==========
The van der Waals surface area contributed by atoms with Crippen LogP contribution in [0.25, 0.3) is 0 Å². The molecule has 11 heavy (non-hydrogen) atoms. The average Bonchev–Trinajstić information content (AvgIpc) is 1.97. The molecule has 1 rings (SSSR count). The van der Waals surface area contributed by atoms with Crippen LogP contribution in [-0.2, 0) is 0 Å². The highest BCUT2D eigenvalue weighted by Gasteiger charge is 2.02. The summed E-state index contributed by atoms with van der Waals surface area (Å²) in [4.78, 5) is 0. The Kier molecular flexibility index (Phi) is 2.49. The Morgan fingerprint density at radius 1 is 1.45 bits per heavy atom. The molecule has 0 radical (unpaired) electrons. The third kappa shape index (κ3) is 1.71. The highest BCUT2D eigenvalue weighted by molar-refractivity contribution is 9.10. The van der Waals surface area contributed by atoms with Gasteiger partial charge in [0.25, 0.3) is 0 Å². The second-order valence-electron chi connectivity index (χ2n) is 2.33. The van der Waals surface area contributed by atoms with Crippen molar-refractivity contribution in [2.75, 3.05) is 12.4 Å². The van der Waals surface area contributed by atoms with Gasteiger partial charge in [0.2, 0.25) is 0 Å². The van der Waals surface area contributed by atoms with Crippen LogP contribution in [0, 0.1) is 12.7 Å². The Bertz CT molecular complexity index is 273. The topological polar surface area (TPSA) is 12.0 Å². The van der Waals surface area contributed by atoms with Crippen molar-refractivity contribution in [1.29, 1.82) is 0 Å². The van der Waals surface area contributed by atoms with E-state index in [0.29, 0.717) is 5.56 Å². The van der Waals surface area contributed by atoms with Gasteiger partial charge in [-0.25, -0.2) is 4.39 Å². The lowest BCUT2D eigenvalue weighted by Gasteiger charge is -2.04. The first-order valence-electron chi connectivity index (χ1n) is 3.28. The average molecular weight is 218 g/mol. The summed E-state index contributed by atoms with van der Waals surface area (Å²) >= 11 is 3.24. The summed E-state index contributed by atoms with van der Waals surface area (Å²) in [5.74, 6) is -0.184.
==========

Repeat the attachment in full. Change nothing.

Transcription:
The van der Waals surface area contributed by atoms with Crippen LogP contribution in [0.25, 0.3) is 0 Å². The molecule has 11 heavy (non-hydrogen) atoms. The average Bonchev–Trinajstić information content (AvgIpc) is 1.97. The molecule has 1 rings (SSSR count). The van der Waals surface area contributed by atoms with Crippen LogP contribution in [-0.2, 0) is 0 Å². The highest BCUT2D eigenvalue weighted by Gasteiger charge is 2.02. The summed E-state index contributed by atoms with van der Waals surface area (Å²) in [4.78, 5) is 0. The Kier molecular flexibility index (Phi) is 2.49. The Morgan fingerprint density at radius 1 is 1.45 bits per heavy atom. The molecule has 0 radical (unpaired) electrons. The third kappa shape index (κ3) is 1.71. The highest BCUT2D eigenvalue weighted by molar-refractivity contribution is 9.10. The van der Waals surface area contributed by atoms with Gasteiger partial charge in [0.25, 0.3) is 0 Å². The second-order valence-electron chi connectivity index (χ2n) is 2.33. The van der Waals surface area contributed by atoms with Crippen molar-refractivity contribution in [2.75, 3.05) is 12.4 Å². The van der Waals surface area contributed by atoms with Gasteiger partial charge in [0.2, 0.25) is 0 Å². The van der Waals surface area contributed by atoms with Crippen LogP contribution in [0, 0.1) is 12.7 Å². The Bertz CT molecular complexity index is 273. The topological polar surface area (TPSA) is 12.0 Å². The van der Waals surface area contributed by atoms with Crippen molar-refractivity contribution in [1.29, 1.82) is 0 Å². The van der Waals surface area contributed by atoms with E-state index in [0.29, 0.717) is 5.56 Å². The van der Waals surface area contributed by atoms with Gasteiger partial charge in [-0.25, -0.2) is 4.39 Å². The lowest BCUT2D eigenvalue weighted by Gasteiger charge is -2.04. The first-order valence-electron chi connectivity index (χ1n) is 3.28. The average molecular weight is 218 g/mol. The summed E-state index contributed by atoms with van der Waals surface area (Å²) >= 11 is 3.24. The summed E-state index contributed by atoms with van der Waals surface area (Å²) in [5.74, 6) is -0.184.